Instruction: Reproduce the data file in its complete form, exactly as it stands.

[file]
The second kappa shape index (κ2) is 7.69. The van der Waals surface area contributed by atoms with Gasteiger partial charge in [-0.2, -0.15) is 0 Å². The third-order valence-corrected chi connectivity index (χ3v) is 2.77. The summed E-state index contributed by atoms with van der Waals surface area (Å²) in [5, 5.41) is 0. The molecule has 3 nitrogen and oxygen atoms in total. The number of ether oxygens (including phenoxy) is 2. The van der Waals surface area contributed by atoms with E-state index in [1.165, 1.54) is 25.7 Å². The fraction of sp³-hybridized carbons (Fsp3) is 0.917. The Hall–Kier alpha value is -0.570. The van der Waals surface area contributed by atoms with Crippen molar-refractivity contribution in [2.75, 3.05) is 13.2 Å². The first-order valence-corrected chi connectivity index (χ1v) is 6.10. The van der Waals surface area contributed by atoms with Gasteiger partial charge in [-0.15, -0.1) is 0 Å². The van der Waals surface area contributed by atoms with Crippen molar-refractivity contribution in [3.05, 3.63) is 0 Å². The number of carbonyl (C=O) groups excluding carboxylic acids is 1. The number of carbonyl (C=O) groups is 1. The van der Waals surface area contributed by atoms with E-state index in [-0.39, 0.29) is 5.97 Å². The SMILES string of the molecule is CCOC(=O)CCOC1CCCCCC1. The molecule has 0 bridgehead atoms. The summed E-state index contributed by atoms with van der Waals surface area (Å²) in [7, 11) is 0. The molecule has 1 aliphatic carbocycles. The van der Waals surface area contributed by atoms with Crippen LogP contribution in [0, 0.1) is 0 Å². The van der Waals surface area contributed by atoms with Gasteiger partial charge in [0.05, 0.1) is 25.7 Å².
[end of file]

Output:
The second kappa shape index (κ2) is 7.69. The van der Waals surface area contributed by atoms with Gasteiger partial charge in [-0.2, -0.15) is 0 Å². The third-order valence-corrected chi connectivity index (χ3v) is 2.77. The summed E-state index contributed by atoms with van der Waals surface area (Å²) in [5, 5.41) is 0. The molecule has 3 nitrogen and oxygen atoms in total. The number of ether oxygens (including phenoxy) is 2. The van der Waals surface area contributed by atoms with E-state index in [1.165, 1.54) is 25.7 Å². The fraction of sp³-hybridized carbons (Fsp3) is 0.917. The Hall–Kier alpha value is -0.570. The van der Waals surface area contributed by atoms with Crippen molar-refractivity contribution in [2.75, 3.05) is 13.2 Å². The first-order valence-corrected chi connectivity index (χ1v) is 6.10. The van der Waals surface area contributed by atoms with Gasteiger partial charge in [-0.15, -0.1) is 0 Å². The van der Waals surface area contributed by atoms with Crippen molar-refractivity contribution in [3.05, 3.63) is 0 Å². The number of carbonyl (C=O) groups excluding carboxylic acids is 1. The number of carbonyl (C=O) groups is 1. The van der Waals surface area contributed by atoms with E-state index in [-0.39, 0.29) is 5.97 Å². The SMILES string of the molecule is CCOC(=O)CCOC1CCCCCC1. The molecule has 0 bridgehead atoms. The summed E-state index contributed by atoms with van der Waals surface area (Å²) in [7, 11) is 0. The molecule has 1 aliphatic carbocycles. The van der Waals surface area contributed by atoms with Crippen LogP contribution in [0, 0.1) is 0 Å². The van der Waals surface area contributed by atoms with Gasteiger partial charge in [0.05, 0.1) is 25.7 Å².